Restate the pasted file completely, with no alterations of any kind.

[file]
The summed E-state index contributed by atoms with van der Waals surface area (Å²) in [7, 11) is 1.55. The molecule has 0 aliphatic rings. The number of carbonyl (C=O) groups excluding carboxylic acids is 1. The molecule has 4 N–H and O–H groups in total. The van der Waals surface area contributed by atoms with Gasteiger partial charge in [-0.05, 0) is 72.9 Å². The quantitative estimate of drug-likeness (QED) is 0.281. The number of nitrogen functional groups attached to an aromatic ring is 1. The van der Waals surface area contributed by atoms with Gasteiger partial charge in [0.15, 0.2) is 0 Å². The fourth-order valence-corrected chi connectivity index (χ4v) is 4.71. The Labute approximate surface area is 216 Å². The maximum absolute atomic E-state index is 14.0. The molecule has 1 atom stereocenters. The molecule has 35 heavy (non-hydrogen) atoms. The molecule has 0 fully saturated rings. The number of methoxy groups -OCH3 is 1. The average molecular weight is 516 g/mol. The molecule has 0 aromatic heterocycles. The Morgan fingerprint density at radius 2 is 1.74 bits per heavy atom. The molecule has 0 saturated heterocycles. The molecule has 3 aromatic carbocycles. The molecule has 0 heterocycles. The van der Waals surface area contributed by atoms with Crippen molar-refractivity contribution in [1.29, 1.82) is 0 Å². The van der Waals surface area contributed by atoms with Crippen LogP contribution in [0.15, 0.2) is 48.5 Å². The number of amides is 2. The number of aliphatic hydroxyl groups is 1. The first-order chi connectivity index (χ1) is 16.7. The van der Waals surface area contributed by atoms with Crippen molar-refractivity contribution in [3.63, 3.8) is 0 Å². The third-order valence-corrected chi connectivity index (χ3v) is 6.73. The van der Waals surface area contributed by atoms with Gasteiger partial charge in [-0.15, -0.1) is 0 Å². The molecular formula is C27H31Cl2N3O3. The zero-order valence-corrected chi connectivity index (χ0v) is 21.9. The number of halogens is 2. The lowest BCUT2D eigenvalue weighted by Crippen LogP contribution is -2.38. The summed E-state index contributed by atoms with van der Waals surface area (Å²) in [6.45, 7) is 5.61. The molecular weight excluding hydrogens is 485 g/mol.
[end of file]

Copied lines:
The summed E-state index contributed by atoms with van der Waals surface area (Å²) in [7, 11) is 1.55. The molecule has 0 aliphatic rings. The number of carbonyl (C=O) groups excluding carboxylic acids is 1. The molecule has 4 N–H and O–H groups in total. The van der Waals surface area contributed by atoms with Gasteiger partial charge in [-0.05, 0) is 72.9 Å². The quantitative estimate of drug-likeness (QED) is 0.281. The number of nitrogen functional groups attached to an aromatic ring is 1. The van der Waals surface area contributed by atoms with Gasteiger partial charge in [0.15, 0.2) is 0 Å². The fourth-order valence-corrected chi connectivity index (χ4v) is 4.71. The Labute approximate surface area is 216 Å². The maximum absolute atomic E-state index is 14.0. The molecule has 1 atom stereocenters. The molecule has 35 heavy (non-hydrogen) atoms. The molecule has 0 fully saturated rings. The number of methoxy groups -OCH3 is 1. The average molecular weight is 516 g/mol. The molecule has 0 aromatic heterocycles. The Morgan fingerprint density at radius 2 is 1.74 bits per heavy atom. The molecule has 0 saturated heterocycles. The molecule has 3 aromatic carbocycles. The molecule has 0 heterocycles. The van der Waals surface area contributed by atoms with Crippen molar-refractivity contribution in [1.29, 1.82) is 0 Å². The van der Waals surface area contributed by atoms with Crippen LogP contribution in [0.15, 0.2) is 48.5 Å². The number of amides is 2. The number of aliphatic hydroxyl groups is 1. The first-order chi connectivity index (χ1) is 16.7. The van der Waals surface area contributed by atoms with Crippen molar-refractivity contribution in [3.63, 3.8) is 0 Å². The third-order valence-corrected chi connectivity index (χ3v) is 6.73. The van der Waals surface area contributed by atoms with Gasteiger partial charge in [-0.15, -0.1) is 0 Å². The molecular formula is C27H31Cl2N3O3. The zero-order valence-corrected chi connectivity index (χ0v) is 21.9. The number of halogens is 2. The lowest BCUT2D eigenvalue weighted by Crippen LogP contribution is -2.38. The summed E-state index contributed by atoms with van der Waals surface area (Å²) in [6.45, 7) is 5.61. The molecular weight excluding hydrogens is 485 g/mol.